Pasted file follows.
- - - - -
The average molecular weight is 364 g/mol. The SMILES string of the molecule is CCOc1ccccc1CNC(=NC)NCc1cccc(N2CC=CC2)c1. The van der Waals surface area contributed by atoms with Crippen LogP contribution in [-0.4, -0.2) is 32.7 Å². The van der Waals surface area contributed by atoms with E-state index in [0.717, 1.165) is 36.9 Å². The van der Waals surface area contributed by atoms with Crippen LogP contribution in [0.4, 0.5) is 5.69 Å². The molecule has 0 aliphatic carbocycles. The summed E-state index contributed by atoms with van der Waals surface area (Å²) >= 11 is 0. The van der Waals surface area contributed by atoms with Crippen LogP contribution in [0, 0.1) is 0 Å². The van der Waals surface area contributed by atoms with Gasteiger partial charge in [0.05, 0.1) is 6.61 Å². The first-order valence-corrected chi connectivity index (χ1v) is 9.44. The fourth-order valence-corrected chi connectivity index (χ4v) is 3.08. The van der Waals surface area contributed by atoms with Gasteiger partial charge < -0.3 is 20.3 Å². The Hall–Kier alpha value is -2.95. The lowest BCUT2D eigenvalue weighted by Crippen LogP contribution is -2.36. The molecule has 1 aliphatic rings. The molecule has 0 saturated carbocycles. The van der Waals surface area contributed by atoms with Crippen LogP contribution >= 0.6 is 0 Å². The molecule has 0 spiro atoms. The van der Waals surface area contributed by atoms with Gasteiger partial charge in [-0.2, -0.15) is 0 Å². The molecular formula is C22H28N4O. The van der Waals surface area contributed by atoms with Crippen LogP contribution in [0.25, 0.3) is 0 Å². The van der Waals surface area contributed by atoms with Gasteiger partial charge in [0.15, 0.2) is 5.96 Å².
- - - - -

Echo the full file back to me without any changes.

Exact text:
The average molecular weight is 364 g/mol. The SMILES string of the molecule is CCOc1ccccc1CNC(=NC)NCc1cccc(N2CC=CC2)c1. The van der Waals surface area contributed by atoms with Crippen LogP contribution in [-0.4, -0.2) is 32.7 Å². The van der Waals surface area contributed by atoms with E-state index in [0.717, 1.165) is 36.9 Å². The van der Waals surface area contributed by atoms with Crippen LogP contribution in [0.4, 0.5) is 5.69 Å². The molecule has 0 aliphatic carbocycles. The summed E-state index contributed by atoms with van der Waals surface area (Å²) >= 11 is 0. The van der Waals surface area contributed by atoms with Crippen LogP contribution in [0, 0.1) is 0 Å². The van der Waals surface area contributed by atoms with Gasteiger partial charge in [0.05, 0.1) is 6.61 Å². The first-order valence-corrected chi connectivity index (χ1v) is 9.44. The fourth-order valence-corrected chi connectivity index (χ4v) is 3.08. The van der Waals surface area contributed by atoms with Gasteiger partial charge < -0.3 is 20.3 Å². The Hall–Kier alpha value is -2.95. The lowest BCUT2D eigenvalue weighted by Crippen LogP contribution is -2.36. The molecule has 1 aliphatic rings. The molecule has 0 saturated carbocycles. The van der Waals surface area contributed by atoms with Crippen LogP contribution >= 0.6 is 0 Å². The molecule has 0 spiro atoms. The van der Waals surface area contributed by atoms with Gasteiger partial charge in [-0.2, -0.15) is 0 Å². The molecular formula is C22H28N4O. The van der Waals surface area contributed by atoms with Crippen LogP contribution in [0.25, 0.3) is 0 Å². The van der Waals surface area contributed by atoms with Gasteiger partial charge in [0.15, 0.2) is 5.96 Å².